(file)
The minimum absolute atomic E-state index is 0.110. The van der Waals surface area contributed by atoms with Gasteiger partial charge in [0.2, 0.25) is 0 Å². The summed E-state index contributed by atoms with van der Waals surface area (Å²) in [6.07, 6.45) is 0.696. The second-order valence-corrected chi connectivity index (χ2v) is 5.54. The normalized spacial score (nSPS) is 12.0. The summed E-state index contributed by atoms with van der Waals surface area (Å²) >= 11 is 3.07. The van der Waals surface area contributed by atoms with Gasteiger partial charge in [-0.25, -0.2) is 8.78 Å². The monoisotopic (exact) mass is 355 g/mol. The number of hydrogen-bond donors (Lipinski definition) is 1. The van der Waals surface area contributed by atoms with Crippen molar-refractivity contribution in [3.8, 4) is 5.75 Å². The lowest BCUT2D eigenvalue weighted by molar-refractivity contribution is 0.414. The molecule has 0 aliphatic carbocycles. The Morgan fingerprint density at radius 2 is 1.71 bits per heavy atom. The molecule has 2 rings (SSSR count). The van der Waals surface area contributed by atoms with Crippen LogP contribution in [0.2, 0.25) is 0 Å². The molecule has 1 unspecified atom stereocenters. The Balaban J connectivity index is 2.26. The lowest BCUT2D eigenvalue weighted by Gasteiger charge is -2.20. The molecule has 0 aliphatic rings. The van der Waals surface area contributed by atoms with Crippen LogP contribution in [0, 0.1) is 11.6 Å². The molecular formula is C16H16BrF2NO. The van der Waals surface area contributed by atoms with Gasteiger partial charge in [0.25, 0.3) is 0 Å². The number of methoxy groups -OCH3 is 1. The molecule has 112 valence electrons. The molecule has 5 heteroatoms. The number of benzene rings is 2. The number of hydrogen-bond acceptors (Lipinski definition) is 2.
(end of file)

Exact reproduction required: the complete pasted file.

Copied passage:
The minimum absolute atomic E-state index is 0.110. The van der Waals surface area contributed by atoms with Gasteiger partial charge in [0.2, 0.25) is 0 Å². The summed E-state index contributed by atoms with van der Waals surface area (Å²) in [6.07, 6.45) is 0.696. The second-order valence-corrected chi connectivity index (χ2v) is 5.54. The normalized spacial score (nSPS) is 12.0. The summed E-state index contributed by atoms with van der Waals surface area (Å²) >= 11 is 3.07. The van der Waals surface area contributed by atoms with Gasteiger partial charge in [-0.25, -0.2) is 8.78 Å². The monoisotopic (exact) mass is 355 g/mol. The number of hydrogen-bond donors (Lipinski definition) is 1. The van der Waals surface area contributed by atoms with Crippen molar-refractivity contribution in [3.8, 4) is 5.75 Å². The lowest BCUT2D eigenvalue weighted by molar-refractivity contribution is 0.414. The molecule has 0 aliphatic carbocycles. The Morgan fingerprint density at radius 2 is 1.71 bits per heavy atom. The molecule has 2 rings (SSSR count). The van der Waals surface area contributed by atoms with Crippen LogP contribution in [0.2, 0.25) is 0 Å². The molecule has 1 unspecified atom stereocenters. The Balaban J connectivity index is 2.26. The lowest BCUT2D eigenvalue weighted by Gasteiger charge is -2.20. The molecule has 0 aliphatic rings. The van der Waals surface area contributed by atoms with Crippen LogP contribution in [0, 0.1) is 11.6 Å². The molecular formula is C16H16BrF2NO. The van der Waals surface area contributed by atoms with Gasteiger partial charge in [0.25, 0.3) is 0 Å². The number of methoxy groups -OCH3 is 1. The molecule has 112 valence electrons. The molecule has 5 heteroatoms. The number of benzene rings is 2. The number of hydrogen-bond acceptors (Lipinski definition) is 2.